Article Text

Download PDFPDF

Macular function and morphology after peeling of idiopathic epiretinal membrane with and without the assistance of indocyanine green
Free
  1. J Hillenkamp1,
  2. P Saikia1,
  3. F Gora1,
  4. H G Sachs1,
  5. C P Lohmann1,
  6. J Roider2,
  7. W Bäumler3,
  8. V-P Gabel1
  1. 1Department of Ophthalmology, University of Regensburg, Germany
  2. 2Department of Ophthalmology, Universitätsklinikum Schleswig-Holstein, Campus Kiel, Kiel, Germany
  3. 3Department of Dermatology, University of Regensburg, Germany
  1. Correspondence to: Dr Jost Hillenkamp Eye Hospital, University of Regensburg, Franz-Josef-Strauss-Allee 11, D-93042 Regensburg, Germany; hillenkahotmail.com

Abstract

Aim: To investigate macular function and morphology after surgical removal of idiopathic epiretinal membrane (IEM) with and without assistance of indocyanine green (ICG).

Methods: A retrospective study as a consecutive case series, of 39 patients with IEM. 39 patients, 23 female, 16 male, mean age 67 years, underwent standard three port pars plana vitrectomy with removal of epiretinal membrane. Two groups of patients were consecutively operated: in 20 patients ICG 0.1% in glucose 5% was used to stain the epiretinal membrane. 19 patients underwent the identical procedure but without use of ICG. Postoperative follow up was 1–92 months (mean 15.5 months). Functional outcome was assessed with subjective improvement, best corrected visual acuity (BCVA), Amsler grid test, 10° and 30° automated perimetry (Heidelberg visual field analyser) (HFA), and Goldmann kinetic perimetry. Macular morphology was assessed with stereoscopic biomicroscopy and optical coherence tomography (OCT). The main outcome measures were macular function as determined by BCVA, presence of visual field defects, and metamorphopsia as determined by Amsler grid test, macular morphology as determined by slit lamp biomicroscopy, and OCT.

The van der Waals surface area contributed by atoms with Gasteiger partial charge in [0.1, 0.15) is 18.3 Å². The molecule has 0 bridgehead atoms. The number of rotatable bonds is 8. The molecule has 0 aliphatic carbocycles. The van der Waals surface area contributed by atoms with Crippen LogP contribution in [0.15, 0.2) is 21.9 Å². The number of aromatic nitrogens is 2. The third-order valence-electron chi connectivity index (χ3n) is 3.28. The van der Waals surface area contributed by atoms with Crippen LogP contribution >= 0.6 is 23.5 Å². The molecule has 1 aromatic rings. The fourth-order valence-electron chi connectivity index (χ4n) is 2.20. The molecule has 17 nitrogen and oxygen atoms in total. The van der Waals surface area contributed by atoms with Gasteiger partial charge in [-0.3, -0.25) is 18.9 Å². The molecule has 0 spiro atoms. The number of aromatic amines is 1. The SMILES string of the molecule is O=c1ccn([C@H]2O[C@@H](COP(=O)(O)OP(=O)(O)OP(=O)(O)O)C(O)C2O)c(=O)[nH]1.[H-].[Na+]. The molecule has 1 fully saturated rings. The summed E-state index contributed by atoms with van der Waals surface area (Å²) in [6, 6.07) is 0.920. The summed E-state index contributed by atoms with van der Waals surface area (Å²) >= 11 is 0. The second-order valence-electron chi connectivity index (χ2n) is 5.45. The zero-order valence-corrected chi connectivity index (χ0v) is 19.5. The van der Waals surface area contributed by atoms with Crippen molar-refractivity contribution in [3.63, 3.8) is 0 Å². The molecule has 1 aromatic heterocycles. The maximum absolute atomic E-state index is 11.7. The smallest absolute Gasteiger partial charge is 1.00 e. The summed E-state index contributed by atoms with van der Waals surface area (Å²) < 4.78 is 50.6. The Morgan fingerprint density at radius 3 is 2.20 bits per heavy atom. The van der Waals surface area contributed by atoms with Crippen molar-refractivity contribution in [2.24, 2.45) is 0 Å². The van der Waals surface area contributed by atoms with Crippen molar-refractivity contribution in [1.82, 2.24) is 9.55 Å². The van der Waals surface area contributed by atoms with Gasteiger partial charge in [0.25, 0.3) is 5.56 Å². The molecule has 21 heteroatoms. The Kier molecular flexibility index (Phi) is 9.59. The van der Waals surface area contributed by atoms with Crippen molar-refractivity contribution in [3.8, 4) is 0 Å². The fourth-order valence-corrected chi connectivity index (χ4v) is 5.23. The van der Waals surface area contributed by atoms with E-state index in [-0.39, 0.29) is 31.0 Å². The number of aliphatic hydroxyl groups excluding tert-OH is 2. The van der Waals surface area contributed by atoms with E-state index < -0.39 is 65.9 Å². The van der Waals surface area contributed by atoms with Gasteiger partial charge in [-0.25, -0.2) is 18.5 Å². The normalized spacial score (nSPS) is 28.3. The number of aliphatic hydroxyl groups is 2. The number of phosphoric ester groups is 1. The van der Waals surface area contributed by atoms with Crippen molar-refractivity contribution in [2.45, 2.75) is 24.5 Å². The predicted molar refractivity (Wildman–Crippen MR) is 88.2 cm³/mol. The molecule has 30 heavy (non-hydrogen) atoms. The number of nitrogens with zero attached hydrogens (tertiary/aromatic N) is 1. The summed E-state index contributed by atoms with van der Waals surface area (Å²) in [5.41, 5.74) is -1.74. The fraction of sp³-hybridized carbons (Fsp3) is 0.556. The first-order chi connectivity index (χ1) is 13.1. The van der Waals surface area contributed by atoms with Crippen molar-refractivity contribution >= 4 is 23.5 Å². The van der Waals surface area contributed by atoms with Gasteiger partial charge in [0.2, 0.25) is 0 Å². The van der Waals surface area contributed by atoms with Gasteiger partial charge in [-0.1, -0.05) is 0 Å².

Results: BCVA improved in 28 patients, remained unchanged in eight patients, and decreased in three patients. Improvement of BCVA was statistically significant in both groups (p = 0.003). Mean BCVA in patients operated with ICG improved from 0.33 preoperatively to 0.53 postoperatively. Mean BCVA in patients operated without ICG improved from 0.32 preoperatively to 0.54 postoperatively. Reduction of macular oedema as measured by OCT was statistically significant in both groups (p<0.01). There was no statistically significant difference in postoperative BCVA, macular oedema as measured by OCT, postoperative Amsler grid test, and subjective improvement between the two groups. The incidence of residual or recurrent epiretinal membrane was greater in the group operated without ICG (p = 0.014). Visual field defects were detected in one patient operated with ICG and in three patients operated without ICG.

Conclusions: Removal of epiretinal tissue with or without assistance of ICG improved visual function and reduced macular oedema in most patients. Adverse effects clearly attributable to the use of ICG were not observed but further investigation is warranted.

  • BCVA, best corrected visual acuity
  • HFA, Heidelberg visual field analyser
  • ICG, indocyanine green
  • IEM, idiopathic epiretinal membrane
  • OCT, optical coherence tomography
  • indocyanine green
  • toxicity
  • epiretinal membrane
  • visual field
  • BCVA, best corrected visual acuity
  • HFA, Heidelberg visual field analyser
  • ICG, indocyanine green
  • IEM, idiopathic epiretinal membrane
  • OCT, optical coherence tomography
  • indocyanine green
  • toxicity
  • epiretinal membrane
  • visual field

Statistics from Altmetric.com

Request Permissions

If you wish to reuse any or all of this article please use the link below which will take you to the Copyright Clearance Center’s RightsLink service. You will be able to get a quick price and instant permission to reuse the content in many different ways.

Footnotes

  • Competing interests: None of the authors has a financial interest in indocyanine green.

  • Ethical approval: Approval was obtained from the ethics committee of the University of Regensburg.

  • Presented in part at the Annual Meeting of the Association for Research in Vision and Ophthalmology (ARVO), Fort Lauderdale, FL, USA, 25–29 April 2004.

Linked Articles

  • Editorial
    T L Jackson
  • BJO at a glance
    Creig Hoyt